ST. JOHN — The Lake Central School Corp. can expect relatively consistent enrollment figures over the next 10 years.

School Board members recently heard the particulars of a population forecast study that projects the district could have 400 fewer students by 2026.

Many more salient data points comprised the findings of professional demographer, Jerome McKibben of Rock Hill, South Carolina, who the board hired to study long-term student population trends since it was last undertaken a decade ago.

While fewer students means less per pupil state funding, Superintendent Larry Veracco is not alarmed. He explained that a 400-student drop in enrollment, to around 9,000, spread out over six elementary schools and a big new high school, is manageable.

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However, school officials are keeping an eye on figures indicating the district is reaching capacity at Kolling Elementary, particularly in third and fourth grade, although the second grade class is smaller. Veracco said one way to deal with potential overcrowding is to shift some programs to another school.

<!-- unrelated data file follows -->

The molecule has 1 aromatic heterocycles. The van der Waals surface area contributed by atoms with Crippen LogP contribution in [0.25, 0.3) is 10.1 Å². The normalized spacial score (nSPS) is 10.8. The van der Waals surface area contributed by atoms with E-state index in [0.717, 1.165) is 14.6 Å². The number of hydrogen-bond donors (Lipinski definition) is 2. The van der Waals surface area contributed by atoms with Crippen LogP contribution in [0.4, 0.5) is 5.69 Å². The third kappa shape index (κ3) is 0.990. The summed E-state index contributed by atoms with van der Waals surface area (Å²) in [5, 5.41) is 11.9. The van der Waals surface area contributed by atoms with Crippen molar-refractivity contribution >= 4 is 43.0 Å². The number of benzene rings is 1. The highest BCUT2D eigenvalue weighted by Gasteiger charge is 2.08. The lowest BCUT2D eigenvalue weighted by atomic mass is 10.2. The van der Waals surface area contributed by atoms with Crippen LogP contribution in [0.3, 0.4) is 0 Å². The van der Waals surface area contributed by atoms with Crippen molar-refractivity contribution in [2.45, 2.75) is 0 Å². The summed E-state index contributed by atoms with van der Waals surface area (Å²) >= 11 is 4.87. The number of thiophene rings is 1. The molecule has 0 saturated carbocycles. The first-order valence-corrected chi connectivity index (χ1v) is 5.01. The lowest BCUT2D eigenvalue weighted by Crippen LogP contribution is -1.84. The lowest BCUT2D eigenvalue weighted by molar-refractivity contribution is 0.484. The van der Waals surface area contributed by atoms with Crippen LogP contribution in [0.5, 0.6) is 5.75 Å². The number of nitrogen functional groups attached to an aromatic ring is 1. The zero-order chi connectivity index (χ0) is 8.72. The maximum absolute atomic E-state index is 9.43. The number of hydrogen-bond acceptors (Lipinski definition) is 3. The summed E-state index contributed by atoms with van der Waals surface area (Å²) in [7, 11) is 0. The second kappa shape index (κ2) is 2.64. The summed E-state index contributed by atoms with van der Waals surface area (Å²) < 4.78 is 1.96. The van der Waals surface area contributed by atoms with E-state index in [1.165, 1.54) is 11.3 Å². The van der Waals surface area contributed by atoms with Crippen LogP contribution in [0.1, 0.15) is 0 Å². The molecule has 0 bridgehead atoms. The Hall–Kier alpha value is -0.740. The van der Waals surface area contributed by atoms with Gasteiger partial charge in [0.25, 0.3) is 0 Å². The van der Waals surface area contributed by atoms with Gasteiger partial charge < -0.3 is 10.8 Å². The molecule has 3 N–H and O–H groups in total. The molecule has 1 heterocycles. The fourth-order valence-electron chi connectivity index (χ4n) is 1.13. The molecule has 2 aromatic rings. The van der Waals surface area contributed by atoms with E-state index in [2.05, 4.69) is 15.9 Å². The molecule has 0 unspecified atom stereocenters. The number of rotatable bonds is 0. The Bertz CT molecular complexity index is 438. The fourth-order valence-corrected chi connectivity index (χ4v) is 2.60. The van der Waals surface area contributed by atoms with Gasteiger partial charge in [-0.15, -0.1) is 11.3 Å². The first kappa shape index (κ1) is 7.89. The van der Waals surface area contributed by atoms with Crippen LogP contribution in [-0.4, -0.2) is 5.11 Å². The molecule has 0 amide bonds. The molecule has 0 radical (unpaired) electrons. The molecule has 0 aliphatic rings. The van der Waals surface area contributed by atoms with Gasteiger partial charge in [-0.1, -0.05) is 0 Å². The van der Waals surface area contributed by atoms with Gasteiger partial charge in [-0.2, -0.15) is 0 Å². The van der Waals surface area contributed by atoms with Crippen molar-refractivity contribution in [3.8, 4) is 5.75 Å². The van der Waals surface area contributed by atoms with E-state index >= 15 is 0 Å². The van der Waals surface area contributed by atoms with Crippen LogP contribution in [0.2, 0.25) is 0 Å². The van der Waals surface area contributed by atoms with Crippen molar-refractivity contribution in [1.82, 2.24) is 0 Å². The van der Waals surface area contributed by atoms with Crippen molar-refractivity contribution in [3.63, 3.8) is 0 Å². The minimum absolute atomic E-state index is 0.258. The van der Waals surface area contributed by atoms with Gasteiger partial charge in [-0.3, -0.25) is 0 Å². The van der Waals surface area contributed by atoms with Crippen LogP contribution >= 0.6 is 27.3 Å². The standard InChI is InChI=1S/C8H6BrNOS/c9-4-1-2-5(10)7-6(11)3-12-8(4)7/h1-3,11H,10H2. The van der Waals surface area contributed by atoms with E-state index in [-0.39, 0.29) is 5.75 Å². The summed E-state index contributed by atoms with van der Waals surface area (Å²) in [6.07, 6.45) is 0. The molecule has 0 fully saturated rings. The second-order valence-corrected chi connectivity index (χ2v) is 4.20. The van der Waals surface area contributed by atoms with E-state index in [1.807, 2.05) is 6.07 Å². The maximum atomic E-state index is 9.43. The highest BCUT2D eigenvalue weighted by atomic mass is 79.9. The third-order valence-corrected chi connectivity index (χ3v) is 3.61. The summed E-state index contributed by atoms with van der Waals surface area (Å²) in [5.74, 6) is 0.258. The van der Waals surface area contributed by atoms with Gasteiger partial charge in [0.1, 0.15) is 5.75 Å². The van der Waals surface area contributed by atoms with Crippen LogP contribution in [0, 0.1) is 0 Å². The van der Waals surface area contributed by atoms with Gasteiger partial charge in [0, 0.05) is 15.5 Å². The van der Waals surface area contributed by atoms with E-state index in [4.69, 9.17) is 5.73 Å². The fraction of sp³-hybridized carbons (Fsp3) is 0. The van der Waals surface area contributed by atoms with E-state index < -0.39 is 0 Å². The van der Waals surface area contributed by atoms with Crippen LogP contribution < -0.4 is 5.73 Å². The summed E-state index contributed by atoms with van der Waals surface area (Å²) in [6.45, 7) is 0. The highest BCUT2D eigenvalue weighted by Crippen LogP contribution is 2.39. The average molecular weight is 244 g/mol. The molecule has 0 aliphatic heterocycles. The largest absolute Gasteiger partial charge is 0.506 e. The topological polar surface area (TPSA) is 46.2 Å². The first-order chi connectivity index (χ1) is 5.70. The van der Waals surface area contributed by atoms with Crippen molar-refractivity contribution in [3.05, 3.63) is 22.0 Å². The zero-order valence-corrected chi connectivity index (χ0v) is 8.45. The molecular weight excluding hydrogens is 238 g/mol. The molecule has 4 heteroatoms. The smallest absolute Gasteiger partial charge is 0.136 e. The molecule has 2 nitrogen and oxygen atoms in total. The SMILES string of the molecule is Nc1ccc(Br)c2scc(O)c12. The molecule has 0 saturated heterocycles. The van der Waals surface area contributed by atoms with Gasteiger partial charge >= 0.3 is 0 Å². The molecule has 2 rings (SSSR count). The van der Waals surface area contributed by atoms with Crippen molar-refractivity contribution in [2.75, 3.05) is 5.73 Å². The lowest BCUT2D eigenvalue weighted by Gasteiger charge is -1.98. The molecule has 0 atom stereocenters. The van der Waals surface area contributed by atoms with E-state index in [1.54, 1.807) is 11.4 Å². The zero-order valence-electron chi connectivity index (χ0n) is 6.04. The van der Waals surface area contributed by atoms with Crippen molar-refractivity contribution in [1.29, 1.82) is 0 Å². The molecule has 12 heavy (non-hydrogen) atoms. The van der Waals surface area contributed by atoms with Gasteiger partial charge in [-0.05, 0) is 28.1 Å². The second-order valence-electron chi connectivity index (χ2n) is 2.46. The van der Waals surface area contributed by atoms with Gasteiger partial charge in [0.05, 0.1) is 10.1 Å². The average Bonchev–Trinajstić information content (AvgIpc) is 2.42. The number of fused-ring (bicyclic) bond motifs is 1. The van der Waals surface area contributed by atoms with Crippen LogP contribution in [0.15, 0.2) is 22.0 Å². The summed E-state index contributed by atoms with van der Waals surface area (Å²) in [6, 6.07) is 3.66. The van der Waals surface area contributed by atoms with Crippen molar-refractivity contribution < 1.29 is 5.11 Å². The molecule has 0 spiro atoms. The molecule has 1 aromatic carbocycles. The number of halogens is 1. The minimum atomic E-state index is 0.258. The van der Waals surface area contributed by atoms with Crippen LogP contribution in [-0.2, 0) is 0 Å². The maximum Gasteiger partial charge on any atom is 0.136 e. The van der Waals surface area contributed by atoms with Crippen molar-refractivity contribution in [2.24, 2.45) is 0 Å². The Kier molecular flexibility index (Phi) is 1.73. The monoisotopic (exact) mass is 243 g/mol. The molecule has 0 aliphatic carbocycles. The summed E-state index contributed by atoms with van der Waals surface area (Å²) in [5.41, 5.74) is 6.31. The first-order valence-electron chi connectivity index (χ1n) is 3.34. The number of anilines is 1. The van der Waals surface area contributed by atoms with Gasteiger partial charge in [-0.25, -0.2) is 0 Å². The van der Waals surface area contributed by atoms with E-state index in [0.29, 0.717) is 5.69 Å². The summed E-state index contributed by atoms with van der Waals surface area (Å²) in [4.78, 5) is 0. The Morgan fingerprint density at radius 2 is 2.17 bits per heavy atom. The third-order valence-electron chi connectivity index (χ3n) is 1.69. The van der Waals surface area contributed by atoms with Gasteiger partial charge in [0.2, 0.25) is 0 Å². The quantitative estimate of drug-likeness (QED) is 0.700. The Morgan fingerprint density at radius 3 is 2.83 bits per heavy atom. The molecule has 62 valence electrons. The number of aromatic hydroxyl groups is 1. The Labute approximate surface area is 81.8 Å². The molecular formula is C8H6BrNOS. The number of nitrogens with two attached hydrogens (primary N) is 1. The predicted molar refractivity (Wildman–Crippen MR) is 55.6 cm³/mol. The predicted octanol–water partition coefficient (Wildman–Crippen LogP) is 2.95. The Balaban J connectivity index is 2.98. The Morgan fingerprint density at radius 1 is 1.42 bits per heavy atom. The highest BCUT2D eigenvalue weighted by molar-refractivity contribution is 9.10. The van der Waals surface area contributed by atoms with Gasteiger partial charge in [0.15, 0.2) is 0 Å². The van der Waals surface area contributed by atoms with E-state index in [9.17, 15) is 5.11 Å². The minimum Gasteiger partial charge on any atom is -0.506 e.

He believes there is no new data showing cause to either consolidate or expand school buildings over the next 10 years.

“We have a lot of room at the high school,” he said. “We’ve got room at the other schools too. We’d love to have more kids.”

Lake Central feeder community St. John has been one of the fastest growing municipalities in the state. However, that growth is projected to level off, with the exception of new, upscale housing in the $400,000 range, according to Veracco. Traditionally, these homes have older children or none at all versus more traditional single-family homes and mixed use residential areas that on average have more school-aged occupants.

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